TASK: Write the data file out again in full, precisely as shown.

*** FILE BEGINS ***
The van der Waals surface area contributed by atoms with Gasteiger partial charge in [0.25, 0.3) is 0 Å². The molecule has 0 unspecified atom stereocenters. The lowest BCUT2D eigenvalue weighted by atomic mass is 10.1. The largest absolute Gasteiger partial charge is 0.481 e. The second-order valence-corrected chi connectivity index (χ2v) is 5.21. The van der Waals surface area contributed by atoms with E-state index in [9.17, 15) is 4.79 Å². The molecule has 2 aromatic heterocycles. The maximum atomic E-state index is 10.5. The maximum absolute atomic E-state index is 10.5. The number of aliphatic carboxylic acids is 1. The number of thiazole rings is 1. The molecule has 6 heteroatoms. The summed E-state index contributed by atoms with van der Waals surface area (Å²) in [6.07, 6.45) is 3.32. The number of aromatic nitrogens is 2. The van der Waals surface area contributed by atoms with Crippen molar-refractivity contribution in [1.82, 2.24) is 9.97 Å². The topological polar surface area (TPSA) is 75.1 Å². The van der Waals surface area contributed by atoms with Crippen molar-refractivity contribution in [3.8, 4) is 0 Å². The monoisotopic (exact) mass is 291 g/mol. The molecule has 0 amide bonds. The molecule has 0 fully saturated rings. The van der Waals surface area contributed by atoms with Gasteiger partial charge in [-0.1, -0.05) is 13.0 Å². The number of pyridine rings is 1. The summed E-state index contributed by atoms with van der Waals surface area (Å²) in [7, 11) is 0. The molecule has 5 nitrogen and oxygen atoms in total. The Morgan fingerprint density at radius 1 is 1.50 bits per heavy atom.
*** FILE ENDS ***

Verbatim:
The van der Waals surface area contributed by atoms with Gasteiger partial charge in [0.25, 0.3) is 0 Å². The molecule has 0 unspecified atom stereocenters. The lowest BCUT2D eigenvalue weighted by atomic mass is 10.1. The largest absolute Gasteiger partial charge is 0.481 e. The second-order valence-corrected chi connectivity index (χ2v) is 5.21. The van der Waals surface area contributed by atoms with E-state index in [9.17, 15) is 4.79 Å². The molecule has 2 aromatic heterocycles. The maximum atomic E-state index is 10.5. The maximum absolute atomic E-state index is 10.5. The number of aliphatic carboxylic acids is 1. The number of thiazole rings is 1. The molecule has 6 heteroatoms. The summed E-state index contributed by atoms with van der Waals surface area (Å²) in [6.07, 6.45) is 3.32. The number of aromatic nitrogens is 2. The van der Waals surface area contributed by atoms with Crippen molar-refractivity contribution in [1.82, 2.24) is 9.97 Å². The topological polar surface area (TPSA) is 75.1 Å². The van der Waals surface area contributed by atoms with Crippen molar-refractivity contribution in [3.8, 4) is 0 Å². The monoisotopic (exact) mass is 291 g/mol. The molecule has 0 amide bonds. The molecule has 0 fully saturated rings. The van der Waals surface area contributed by atoms with Gasteiger partial charge in [-0.1, -0.05) is 13.0 Å². The number of pyridine rings is 1. The summed E-state index contributed by atoms with van der Waals surface area (Å²) in [7, 11) is 0. The molecule has 5 nitrogen and oxygen atoms in total. The Morgan fingerprint density at radius 1 is 1.50 bits per heavy atom.